I need a little help and a sanity check on the use of a mechanical relay with an interrupt port set to InterruptEdgeBoth.
_port = new InterruptPort(cpuPin, false, Port.ResistorMode.PullUp, Port.InterruptMode.InterruptEdgeBoth);
Every time the relay is triggered, only a single edge will be reported from 3.3V to 0V and no report of 0V back to 3.3V. The relay is a single pole double throw and will trigger a pulse of 150ms with a rise and fall time of approximately 2.5ms. The signal is very clean when using an oscilloscope. I am monitoring uint data2 on the event handler to check to see if it changes from 0 to a 1 and vice versa. With the resistor mode in PullUp, data2 should start out in a state of 1 (3.3V) on the initial edge and then data2 should switch to 0 on the rising edge. I should be able to tell which edge is rising and falling, but currently, data2 will only ever read as a state of 1 and the interrupt will only ever trigger once.
I have used a wire to simulate a relay and tap Ground to emulate a pulse and this works great, so the code appears to be handling it as designed.
Is it possible this relay is too slow for the board?
Any thoughts or help would be greatly appreciated!
I am using a breakout board and pulling 3.3V into the normally open pin of the relay while wiring the ground of the breakout into the common of the relay. The relay is powered externally by a 12V DC power supply where this ground is tied into the FEZ Spider’s ground as well. The same power supply power the relay and the board. When the relay triggers, it should allow the 3.3V to ground. I originally thought the wiring of the ground was the issue, but I have tried multiple wiring configurations with the ground and have not had a different result yet. The model number of the relay is 842A-1C-S-12VDC.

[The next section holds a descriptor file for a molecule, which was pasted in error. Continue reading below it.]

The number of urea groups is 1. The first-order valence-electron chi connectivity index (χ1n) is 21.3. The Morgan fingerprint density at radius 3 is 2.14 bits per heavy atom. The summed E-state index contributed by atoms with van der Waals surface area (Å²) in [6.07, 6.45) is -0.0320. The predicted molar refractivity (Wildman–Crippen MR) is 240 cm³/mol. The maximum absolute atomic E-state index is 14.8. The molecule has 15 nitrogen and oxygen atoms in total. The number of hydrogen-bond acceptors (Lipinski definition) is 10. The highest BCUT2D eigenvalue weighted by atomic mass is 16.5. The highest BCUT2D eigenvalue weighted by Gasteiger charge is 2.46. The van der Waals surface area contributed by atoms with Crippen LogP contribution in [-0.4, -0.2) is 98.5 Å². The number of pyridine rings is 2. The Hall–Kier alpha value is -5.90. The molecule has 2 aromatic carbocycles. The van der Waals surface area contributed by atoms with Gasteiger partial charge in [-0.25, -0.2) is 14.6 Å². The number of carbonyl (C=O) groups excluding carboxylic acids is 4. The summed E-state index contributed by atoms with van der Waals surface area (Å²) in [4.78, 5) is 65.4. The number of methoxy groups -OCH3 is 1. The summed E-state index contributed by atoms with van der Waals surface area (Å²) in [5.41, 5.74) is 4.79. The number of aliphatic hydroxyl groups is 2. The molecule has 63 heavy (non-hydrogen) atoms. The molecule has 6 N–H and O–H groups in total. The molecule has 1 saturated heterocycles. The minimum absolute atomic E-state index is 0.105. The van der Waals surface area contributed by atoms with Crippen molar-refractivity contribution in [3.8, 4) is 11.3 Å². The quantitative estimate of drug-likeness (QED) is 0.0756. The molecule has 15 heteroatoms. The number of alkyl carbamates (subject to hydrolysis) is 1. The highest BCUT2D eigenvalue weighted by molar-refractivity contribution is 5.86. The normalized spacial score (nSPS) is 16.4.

I completely agree on using the solid state relays. I am already looking into moving to an optical relay to clean up the pulse even further and quicken up the response times. I had debounce code in place to handle the 5 or 6 consistent bounces of the mechanical relay which worked very well when I was testing off an InterruptEdgeLow. I tested with and without the debounce code with the same result. I just want to make sure the length of the pulse was not the issue to where 150ms was too slow for it to pick it up.
A small wire about 3 inches long will trigger the interrupt between the pin held high on the break out board and the wire contacting ground AND it will trigger a rising edge and falling edge (data2=1 and data2 =0). Now, I put a single pole light switch between the same pin on the breakout board and the ground and it will only trigger the rising edge still (It will actually only trigger the rising edge once).
Does the length and/or impedance of the wire limiting the small current going through the relay stopping the pin from reading the falling edge?
a light switch is probably a very noisy switch. I don’t think it’s reflective.
impedance can have an impact, but I don’t know if there’s any way to predict how. You might look at the processor datasheet.
So let me take a step back. You have a 12v source, which is externally switched. You’re using that source to energise a relay, and you’re using the normally open contacts on the relay to signal to the micro that the external source is on. Is that accurate? Any other external components, diodes for example ?
A couple of things spring to mind. Have you tried using pulldown resistor setting rather than pullup ? Perhaps the processor behaves different in those scenarios. Have you tried using an external pullup/pulldown ?
Yup you nailed the configuration. I have tried an external Pull Up resistor up to 5V to no avail as well. Every test has the same outcome with no following edge being read.
I will have to take a look at the Pull Down to see if that could possibly make a difference. I will let you know. I did do a test with a longer wire (6") and that would intermittently miss the following rising edge, so it does appear that the impedance is playing a big role on reading the following edge.